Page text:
These days most of my readers are sending queries on how to beat Recession. Salary Cut & Job Loss are newspaper headlines these days. The only solution to beat recession is to create Second Income. We agree that only thing constant in life is Change. Good times never lasts forever so as Bad times. The biggest mistake is to think otherwise i.e. Good time will last forever & Bad time will never come.
Jump up ^ George Forster (1798), A journey from Bengal to England: through the northern part of India, Kashmire, Afghanistan, and Persia, and into Russia, by the Caspian-Sea, R. Faulder, ... A society of Moultan Hindoos, which has long been established in Baku, contributes largely to the circulation of its commerce; and with the Armenians they may be accounted the principal merchants of Shirwan ...
According to Chris Anderson of The Long Tail fame, this multiplicative impact seems to be related to a networking effect. Power law distributions seem to be created by “preferential attachments” among nodes in “scale-free” networks, which is to say that the winners are more connected than the losers. Similarly, there seems to be a clear relationship between connectedness, income and wealth. We can all optimize our practice by directing and optimizing our connections.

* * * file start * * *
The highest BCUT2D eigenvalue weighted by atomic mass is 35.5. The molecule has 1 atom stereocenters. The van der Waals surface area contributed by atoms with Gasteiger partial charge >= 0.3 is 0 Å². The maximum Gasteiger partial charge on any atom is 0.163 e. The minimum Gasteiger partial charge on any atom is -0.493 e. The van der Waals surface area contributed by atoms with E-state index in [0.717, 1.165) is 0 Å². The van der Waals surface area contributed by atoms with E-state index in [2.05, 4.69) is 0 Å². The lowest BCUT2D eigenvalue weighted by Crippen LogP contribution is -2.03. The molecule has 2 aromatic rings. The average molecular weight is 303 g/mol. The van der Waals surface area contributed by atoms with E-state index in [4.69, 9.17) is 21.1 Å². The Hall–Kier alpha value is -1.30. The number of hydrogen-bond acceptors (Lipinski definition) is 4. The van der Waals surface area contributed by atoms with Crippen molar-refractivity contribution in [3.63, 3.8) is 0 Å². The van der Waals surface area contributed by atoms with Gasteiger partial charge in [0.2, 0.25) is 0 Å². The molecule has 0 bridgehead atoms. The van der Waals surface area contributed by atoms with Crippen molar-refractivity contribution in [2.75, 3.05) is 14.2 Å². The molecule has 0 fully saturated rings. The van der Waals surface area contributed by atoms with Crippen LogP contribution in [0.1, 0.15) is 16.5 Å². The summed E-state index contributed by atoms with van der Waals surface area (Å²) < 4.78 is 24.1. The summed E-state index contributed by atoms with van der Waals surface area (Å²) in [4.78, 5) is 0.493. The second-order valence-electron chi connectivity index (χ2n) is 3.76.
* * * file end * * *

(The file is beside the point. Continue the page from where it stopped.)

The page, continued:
The retail industry, excluding wholesale, contributed $482 billion (22% of GDP) and employed 249.94 million people (57% of the workforce) in 2016. The industry is the second largest employer in India, after agriculture.[153] The Indian retail market is estimated to be US$600 billion and one of the top-five retail markets in the world by economic value. India has one of the fastest-growing retail markets in the world,[243][244] and is projected to reach $1.3 trillion by 2020.[245][246]
Thank you for sharing your article! You did a great job saving and putting your money to work for you. Like you, I share the same financial dream of having 150-200k in passive income and traveling the world stress-free! :) Right now I’m saving about 80-90% of my active income and put it toward ETF funds and value growth stocks because I’m seeking capital appreciation. And I can tolerate a lot of risks because I’m still in my early 20’s. By the time I reach 30 something I’ll start looking into blue chips stocks that pay dividends and REIT. So I want to be where you are by that time lol. Anyways, that the plan and I’m sticking to it. Good luck on achieving your financial dream!